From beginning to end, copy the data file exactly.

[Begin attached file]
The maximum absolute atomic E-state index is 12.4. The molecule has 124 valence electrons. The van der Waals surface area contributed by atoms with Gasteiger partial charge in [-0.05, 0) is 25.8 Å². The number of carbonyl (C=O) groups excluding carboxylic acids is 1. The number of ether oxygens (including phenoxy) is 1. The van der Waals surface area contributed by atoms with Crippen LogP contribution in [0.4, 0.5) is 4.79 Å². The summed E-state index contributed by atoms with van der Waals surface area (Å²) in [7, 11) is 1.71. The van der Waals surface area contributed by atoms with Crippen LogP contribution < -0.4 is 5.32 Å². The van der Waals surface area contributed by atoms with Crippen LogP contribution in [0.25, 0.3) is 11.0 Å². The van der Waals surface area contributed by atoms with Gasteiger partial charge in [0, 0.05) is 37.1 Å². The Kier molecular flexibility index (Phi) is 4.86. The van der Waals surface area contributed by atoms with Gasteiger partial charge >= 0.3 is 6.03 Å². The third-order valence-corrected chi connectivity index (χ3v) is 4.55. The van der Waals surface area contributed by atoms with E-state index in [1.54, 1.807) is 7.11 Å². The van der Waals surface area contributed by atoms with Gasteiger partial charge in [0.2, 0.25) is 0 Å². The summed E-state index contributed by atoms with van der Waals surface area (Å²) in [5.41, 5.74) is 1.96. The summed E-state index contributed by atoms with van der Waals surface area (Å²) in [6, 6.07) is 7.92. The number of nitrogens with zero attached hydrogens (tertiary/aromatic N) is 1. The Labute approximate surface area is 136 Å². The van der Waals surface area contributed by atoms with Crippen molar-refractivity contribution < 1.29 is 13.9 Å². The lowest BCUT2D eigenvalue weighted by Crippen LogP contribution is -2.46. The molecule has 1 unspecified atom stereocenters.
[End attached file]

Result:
The maximum absolute atomic E-state index is 12.4. The molecule has 124 valence electrons. The van der Waals surface area contributed by atoms with Gasteiger partial charge in [-0.05, 0) is 25.8 Å². The number of carbonyl (C=O) groups excluding carboxylic acids is 1. The number of ether oxygens (including phenoxy) is 1. The van der Waals surface area contributed by atoms with Crippen LogP contribution in [0.4, 0.5) is 4.79 Å². The summed E-state index contributed by atoms with van der Waals surface area (Å²) in [7, 11) is 1.71. The van der Waals surface area contributed by atoms with Crippen LogP contribution < -0.4 is 5.32 Å². The van der Waals surface area contributed by atoms with Crippen LogP contribution in [0.25, 0.3) is 11.0 Å². The van der Waals surface area contributed by atoms with Gasteiger partial charge in [0, 0.05) is 37.1 Å². The Kier molecular flexibility index (Phi) is 4.86. The van der Waals surface area contributed by atoms with Gasteiger partial charge >= 0.3 is 6.03 Å². The third-order valence-corrected chi connectivity index (χ3v) is 4.55. The van der Waals surface area contributed by atoms with E-state index in [1.54, 1.807) is 7.11 Å². The van der Waals surface area contributed by atoms with Gasteiger partial charge in [0.2, 0.25) is 0 Å². The summed E-state index contributed by atoms with van der Waals surface area (Å²) in [5.41, 5.74) is 1.96. The summed E-state index contributed by atoms with van der Waals surface area (Å²) in [6, 6.07) is 7.92. The number of nitrogens with zero attached hydrogens (tertiary/aromatic N) is 1. The Labute approximate surface area is 136 Å². The van der Waals surface area contributed by atoms with Crippen molar-refractivity contribution < 1.29 is 13.9 Å². The lowest BCUT2D eigenvalue weighted by Crippen LogP contribution is -2.46. The molecule has 1 unspecified atom stereocenters.